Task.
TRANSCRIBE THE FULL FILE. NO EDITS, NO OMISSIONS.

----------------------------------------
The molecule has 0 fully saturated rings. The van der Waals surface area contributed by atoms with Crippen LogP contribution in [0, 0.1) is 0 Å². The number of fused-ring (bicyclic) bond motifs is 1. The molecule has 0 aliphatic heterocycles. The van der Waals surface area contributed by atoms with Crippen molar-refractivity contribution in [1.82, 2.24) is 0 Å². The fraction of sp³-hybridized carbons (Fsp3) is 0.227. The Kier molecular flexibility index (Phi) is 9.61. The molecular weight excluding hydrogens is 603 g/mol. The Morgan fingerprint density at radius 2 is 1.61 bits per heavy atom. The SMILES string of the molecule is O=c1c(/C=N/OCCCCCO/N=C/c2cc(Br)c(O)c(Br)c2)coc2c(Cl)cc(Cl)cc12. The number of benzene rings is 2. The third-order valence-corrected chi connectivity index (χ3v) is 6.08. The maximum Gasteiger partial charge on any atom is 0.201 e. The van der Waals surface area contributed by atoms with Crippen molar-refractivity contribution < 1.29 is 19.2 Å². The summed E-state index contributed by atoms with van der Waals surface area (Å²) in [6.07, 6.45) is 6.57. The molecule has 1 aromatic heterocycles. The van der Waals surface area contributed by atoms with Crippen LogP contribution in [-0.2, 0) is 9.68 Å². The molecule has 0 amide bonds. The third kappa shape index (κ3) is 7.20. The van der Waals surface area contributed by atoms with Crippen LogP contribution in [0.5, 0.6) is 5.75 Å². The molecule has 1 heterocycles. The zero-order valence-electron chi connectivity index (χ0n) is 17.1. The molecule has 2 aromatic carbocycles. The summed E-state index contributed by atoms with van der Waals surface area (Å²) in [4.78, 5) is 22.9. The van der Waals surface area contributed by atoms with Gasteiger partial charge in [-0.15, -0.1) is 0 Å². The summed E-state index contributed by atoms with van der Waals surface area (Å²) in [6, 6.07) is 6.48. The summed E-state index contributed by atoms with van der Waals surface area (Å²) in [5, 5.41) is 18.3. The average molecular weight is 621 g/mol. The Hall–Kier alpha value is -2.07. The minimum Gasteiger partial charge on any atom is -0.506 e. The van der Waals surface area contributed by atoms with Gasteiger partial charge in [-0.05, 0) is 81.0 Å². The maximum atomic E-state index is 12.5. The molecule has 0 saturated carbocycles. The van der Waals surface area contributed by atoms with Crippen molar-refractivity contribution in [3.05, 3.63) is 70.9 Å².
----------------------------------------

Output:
The molecule has 0 fully saturated rings. The van der Waals surface area contributed by atoms with Crippen LogP contribution in [0, 0.1) is 0 Å². The number of fused-ring (bicyclic) bond motifs is 1. The molecule has 0 aliphatic heterocycles. The van der Waals surface area contributed by atoms with Crippen molar-refractivity contribution in [1.82, 2.24) is 0 Å². The fraction of sp³-hybridized carbons (Fsp3) is 0.227. The Kier molecular flexibility index (Phi) is 9.61. The molecular weight excluding hydrogens is 603 g/mol. The Morgan fingerprint density at radius 2 is 1.61 bits per heavy atom. The SMILES string of the molecule is O=c1c(/C=N/OCCCCCO/N=C/c2cc(Br)c(O)c(Br)c2)coc2c(Cl)cc(Cl)cc12. The number of benzene rings is 2. The third-order valence-corrected chi connectivity index (χ3v) is 6.08. The maximum Gasteiger partial charge on any atom is 0.201 e. The van der Waals surface area contributed by atoms with Crippen molar-refractivity contribution < 1.29 is 19.2 Å². The summed E-state index contributed by atoms with van der Waals surface area (Å²) in [6.07, 6.45) is 6.57. The molecule has 1 aromatic heterocycles. The van der Waals surface area contributed by atoms with Crippen LogP contribution in [-0.2, 0) is 9.68 Å². The molecule has 0 amide bonds. The third kappa shape index (κ3) is 7.20. The van der Waals surface area contributed by atoms with Crippen LogP contribution in [0.5, 0.6) is 5.75 Å². The molecule has 1 heterocycles. The zero-order valence-electron chi connectivity index (χ0n) is 17.1. The molecule has 2 aromatic carbocycles. The summed E-state index contributed by atoms with van der Waals surface area (Å²) in [4.78, 5) is 22.9. The van der Waals surface area contributed by atoms with Gasteiger partial charge in [-0.15, -0.1) is 0 Å². The summed E-state index contributed by atoms with van der Waals surface area (Å²) in [6, 6.07) is 6.48. The summed E-state index contributed by atoms with van der Waals surface area (Å²) in [5, 5.41) is 18.3. The average molecular weight is 621 g/mol. The Hall–Kier alpha value is -2.07. The minimum Gasteiger partial charge on any atom is -0.506 e. The van der Waals surface area contributed by atoms with Gasteiger partial charge in [-0.05, 0) is 81.0 Å². The maximum atomic E-state index is 12.5. The molecule has 0 saturated carbocycles. The van der Waals surface area contributed by atoms with Crippen molar-refractivity contribution in [3.05, 3.63) is 70.9 Å².